There’s no doubt that 2020 has been a year for the history books – we’ve all in some way had to adjust our lives and reassess our priorities. Looking forward, we need to apply our learnings and enter the new year with a fresh perspective about the things that matter most. Naturally, finances are a big focus for a lot of people, as the past few months have seen mass job cuts and unexpected expenses, emphasizing the importance of having an emergency fund.

While New Year’s is the optimal time to commit to a change, 80 percent of all NYE resolutions fail, often because we’re overly ambitious with our plans. But when it comes to finances, you can avoid failing early by setting aside some time to review your spending, calculate a budget, and educate yourself on the best next steps. Plus, because finances are quantifiable, it’s easier to set clear monthly targets to ensure that you make real progress throughout the year.

Nearly one-third of Americans made a financial New Year’s resolution last year, and that figure is probably going to be much higher this year. Some of the most common resolutions were to save money (48 percent) and to spend less money (15 percent).

Here are some of the most popular financial resolutions, and how to put them into practice in 2021:

Save money

Growing your savings and creating wealth are some of the hardest resolutions to commit to, but they’re definitely within reach. This one will require a lot of discipline, but the payoff is well worth the effort.

First, conduct a deep dive of your finances – review every expense you’ve made by scanning through bank statements, subscription emails, and the receipts in your wallet. Ask yourself if your life is negatively impacted without it. You’ll need to be brutally honest about what’s essential and what’s a luxury, which means clearly defining your priorities. Ask yourself: ‘how often do I use this?’, ‘does it improve my life?’, and ‘can I afford it right now?’. If the answers are ‘no’ put them on your non-essentials list.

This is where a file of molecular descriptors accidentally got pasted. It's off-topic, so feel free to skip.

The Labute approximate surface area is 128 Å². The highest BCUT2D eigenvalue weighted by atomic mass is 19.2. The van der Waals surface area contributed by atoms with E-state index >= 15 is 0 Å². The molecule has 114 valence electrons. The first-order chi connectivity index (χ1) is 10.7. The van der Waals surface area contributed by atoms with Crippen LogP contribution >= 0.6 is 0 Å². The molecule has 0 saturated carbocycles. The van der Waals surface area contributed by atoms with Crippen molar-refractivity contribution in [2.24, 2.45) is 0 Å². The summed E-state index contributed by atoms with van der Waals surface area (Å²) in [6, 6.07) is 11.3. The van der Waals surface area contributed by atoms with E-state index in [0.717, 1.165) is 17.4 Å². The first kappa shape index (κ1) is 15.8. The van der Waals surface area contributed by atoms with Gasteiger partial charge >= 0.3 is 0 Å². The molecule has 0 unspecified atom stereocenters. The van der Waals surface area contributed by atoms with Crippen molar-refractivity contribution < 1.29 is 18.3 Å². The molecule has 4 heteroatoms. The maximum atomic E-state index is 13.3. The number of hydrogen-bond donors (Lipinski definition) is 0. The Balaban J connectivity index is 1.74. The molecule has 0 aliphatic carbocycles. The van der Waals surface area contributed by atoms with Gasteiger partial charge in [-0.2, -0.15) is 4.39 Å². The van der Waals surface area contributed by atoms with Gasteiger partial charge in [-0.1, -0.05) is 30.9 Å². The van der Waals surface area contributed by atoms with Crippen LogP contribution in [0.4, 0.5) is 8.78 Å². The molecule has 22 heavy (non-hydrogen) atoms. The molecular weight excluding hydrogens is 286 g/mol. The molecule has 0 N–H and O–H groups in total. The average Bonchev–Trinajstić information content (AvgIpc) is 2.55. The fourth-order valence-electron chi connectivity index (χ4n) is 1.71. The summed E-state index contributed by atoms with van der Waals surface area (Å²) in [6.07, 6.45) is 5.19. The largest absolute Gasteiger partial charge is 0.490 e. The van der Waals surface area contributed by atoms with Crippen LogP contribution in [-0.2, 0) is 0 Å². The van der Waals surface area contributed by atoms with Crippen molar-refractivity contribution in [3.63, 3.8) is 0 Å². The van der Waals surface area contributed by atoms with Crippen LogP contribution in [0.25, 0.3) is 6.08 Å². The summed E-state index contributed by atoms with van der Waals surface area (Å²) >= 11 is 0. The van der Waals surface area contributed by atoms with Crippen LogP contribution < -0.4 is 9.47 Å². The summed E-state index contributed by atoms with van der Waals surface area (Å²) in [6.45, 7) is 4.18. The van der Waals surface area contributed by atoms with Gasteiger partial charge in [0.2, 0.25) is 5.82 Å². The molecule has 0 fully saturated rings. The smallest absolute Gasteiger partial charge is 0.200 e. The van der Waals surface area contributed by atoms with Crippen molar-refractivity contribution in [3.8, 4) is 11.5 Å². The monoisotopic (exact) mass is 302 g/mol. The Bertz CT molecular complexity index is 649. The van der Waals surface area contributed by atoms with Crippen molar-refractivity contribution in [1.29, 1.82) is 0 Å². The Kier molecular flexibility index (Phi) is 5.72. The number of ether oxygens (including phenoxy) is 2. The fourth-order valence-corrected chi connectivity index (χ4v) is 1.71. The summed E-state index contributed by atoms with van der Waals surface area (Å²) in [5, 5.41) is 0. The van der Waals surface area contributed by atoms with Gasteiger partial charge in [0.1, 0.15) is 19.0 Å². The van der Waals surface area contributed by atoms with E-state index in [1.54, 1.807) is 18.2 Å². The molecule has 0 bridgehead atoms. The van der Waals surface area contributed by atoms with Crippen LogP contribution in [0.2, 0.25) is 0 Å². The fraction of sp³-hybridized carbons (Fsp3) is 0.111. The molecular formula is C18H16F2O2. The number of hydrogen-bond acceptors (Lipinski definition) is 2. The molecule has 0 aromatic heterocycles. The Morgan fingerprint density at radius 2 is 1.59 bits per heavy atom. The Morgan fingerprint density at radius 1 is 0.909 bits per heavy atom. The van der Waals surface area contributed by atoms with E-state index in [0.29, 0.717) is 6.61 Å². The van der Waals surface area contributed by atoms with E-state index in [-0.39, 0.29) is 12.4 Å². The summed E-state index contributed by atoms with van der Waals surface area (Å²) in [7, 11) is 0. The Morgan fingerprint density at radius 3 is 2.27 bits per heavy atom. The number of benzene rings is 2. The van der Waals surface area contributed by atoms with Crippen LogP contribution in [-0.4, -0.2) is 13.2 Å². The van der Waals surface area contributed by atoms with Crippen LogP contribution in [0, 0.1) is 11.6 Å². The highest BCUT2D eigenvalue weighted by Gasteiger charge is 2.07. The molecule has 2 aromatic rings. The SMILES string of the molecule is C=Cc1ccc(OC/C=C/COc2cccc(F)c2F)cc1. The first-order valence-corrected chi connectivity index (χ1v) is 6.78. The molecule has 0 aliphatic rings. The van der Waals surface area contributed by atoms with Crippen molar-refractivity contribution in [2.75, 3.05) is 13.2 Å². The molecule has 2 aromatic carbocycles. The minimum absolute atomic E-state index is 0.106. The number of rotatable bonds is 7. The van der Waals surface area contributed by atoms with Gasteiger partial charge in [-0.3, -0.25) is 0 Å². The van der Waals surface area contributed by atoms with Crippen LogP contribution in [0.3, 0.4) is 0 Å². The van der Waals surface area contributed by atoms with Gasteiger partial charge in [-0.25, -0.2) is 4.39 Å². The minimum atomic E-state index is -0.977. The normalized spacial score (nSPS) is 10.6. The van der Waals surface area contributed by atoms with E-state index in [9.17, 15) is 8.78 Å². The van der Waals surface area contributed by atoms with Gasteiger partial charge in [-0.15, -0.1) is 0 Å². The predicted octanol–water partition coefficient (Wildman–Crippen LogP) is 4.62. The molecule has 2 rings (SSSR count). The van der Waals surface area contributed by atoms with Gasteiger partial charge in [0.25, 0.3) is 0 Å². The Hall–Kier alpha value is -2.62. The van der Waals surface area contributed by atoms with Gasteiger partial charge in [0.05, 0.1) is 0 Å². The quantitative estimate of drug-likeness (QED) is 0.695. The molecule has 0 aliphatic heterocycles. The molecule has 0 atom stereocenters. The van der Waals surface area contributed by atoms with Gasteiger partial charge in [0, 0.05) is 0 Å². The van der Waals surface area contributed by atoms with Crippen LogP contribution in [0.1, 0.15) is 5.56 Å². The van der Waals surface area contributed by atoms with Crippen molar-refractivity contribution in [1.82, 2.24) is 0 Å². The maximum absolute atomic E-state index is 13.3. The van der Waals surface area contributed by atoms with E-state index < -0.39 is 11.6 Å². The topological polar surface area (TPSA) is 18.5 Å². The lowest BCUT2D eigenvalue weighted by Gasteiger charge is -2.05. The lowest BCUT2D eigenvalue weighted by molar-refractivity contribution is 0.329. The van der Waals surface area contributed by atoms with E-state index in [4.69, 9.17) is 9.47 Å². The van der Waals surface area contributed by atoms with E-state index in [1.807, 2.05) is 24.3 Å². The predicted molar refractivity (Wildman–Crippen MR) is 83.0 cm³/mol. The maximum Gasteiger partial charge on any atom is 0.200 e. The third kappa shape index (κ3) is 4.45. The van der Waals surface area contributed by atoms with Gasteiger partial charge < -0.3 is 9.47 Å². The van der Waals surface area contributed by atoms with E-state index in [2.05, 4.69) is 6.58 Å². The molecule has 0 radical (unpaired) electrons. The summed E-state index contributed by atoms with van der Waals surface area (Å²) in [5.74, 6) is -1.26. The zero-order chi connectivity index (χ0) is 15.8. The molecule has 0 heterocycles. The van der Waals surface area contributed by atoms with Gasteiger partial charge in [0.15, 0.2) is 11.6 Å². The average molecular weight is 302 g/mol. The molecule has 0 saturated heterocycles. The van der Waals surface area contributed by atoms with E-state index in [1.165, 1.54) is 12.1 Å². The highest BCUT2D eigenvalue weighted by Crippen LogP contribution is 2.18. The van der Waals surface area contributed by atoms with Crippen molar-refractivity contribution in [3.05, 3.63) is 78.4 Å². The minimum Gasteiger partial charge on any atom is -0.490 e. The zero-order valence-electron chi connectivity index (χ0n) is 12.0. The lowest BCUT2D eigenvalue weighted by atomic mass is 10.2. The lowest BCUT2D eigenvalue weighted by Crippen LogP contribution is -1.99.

If you’re unsure, could compare your expenses with a friend or colleague to see what items or services you purchase while they do not.

Once you’ve pinpointed all the things you can do without, sum up their total worth and subtract any debts or direct debits you need to pay. The final figure should be what you aim to save each year, which you can divide by 12 to get your monthly target. If the amount is lower than you’d anticipated, it’s worth considering another source of income to boost it – for example, teaching online, picking up freelance work via sites including Upwork and Fiverr, or selling unused items.

To save money, you have to spend less money, which takes us to our next resolution.

Spend less money

It’s one thing to list non-essentials, it’s another to convince yourself you can do without those feel-good spends when they’re within grabbing distance. When you’re out and about, aim to cut back by converting the prices of things into working hours. For example, the cinema ticket you buy every Friday could be the equivalent of one hour’s work, is it worth it? Or look at it as a slice of your savings goals. If you want to put aside $100 per month, your weekly film would take a 10 percent chunk out of that, forcing you to save on something that is perhaps more meaningful.